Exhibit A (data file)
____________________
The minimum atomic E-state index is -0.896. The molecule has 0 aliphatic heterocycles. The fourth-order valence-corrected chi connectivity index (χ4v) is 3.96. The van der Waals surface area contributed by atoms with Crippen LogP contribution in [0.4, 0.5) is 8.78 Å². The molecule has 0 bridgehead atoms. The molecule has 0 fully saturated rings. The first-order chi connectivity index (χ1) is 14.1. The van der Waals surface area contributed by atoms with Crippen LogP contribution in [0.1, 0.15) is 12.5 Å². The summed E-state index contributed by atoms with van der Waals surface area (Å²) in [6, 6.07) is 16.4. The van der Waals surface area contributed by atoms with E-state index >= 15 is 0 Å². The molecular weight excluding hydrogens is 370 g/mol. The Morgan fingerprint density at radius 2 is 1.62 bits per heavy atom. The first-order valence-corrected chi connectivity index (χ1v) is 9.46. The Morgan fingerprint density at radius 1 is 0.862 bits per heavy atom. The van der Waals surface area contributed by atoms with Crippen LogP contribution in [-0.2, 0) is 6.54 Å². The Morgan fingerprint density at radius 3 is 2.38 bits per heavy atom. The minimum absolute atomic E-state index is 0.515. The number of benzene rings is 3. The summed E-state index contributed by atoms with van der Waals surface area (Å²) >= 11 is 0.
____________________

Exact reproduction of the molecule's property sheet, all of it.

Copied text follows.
The minimum atomic E-state index is -0.896. The molecule has 0 aliphatic heterocycles. The fourth-order valence-corrected chi connectivity index (χ4v) is 3.96. The van der Waals surface area contributed by atoms with Crippen LogP contribution in [0.4, 0.5) is 8.78 Å². The molecule has 0 bridgehead atoms. The molecule has 0 fully saturated rings. The first-order chi connectivity index (χ1) is 14.1. The van der Waals surface area contributed by atoms with Crippen LogP contribution in [0.1, 0.15) is 12.5 Å². The summed E-state index contributed by atoms with van der Waals surface area (Å²) in [6, 6.07) is 16.4. The van der Waals surface area contributed by atoms with E-state index >= 15 is 0 Å². The molecular weight excluding hydrogens is 370 g/mol. The Morgan fingerprint density at radius 2 is 1.62 bits per heavy atom. The first-order valence-corrected chi connectivity index (χ1v) is 9.46. The Morgan fingerprint density at radius 1 is 0.862 bits per heavy atom. The van der Waals surface area contributed by atoms with Crippen LogP contribution in [-0.2, 0) is 6.54 Å². The Morgan fingerprint density at radius 3 is 2.38 bits per heavy atom. The minimum absolute atomic E-state index is 0.515. The number of benzene rings is 3. The summed E-state index contributed by atoms with van der Waals surface area (Å²) >= 11 is 0.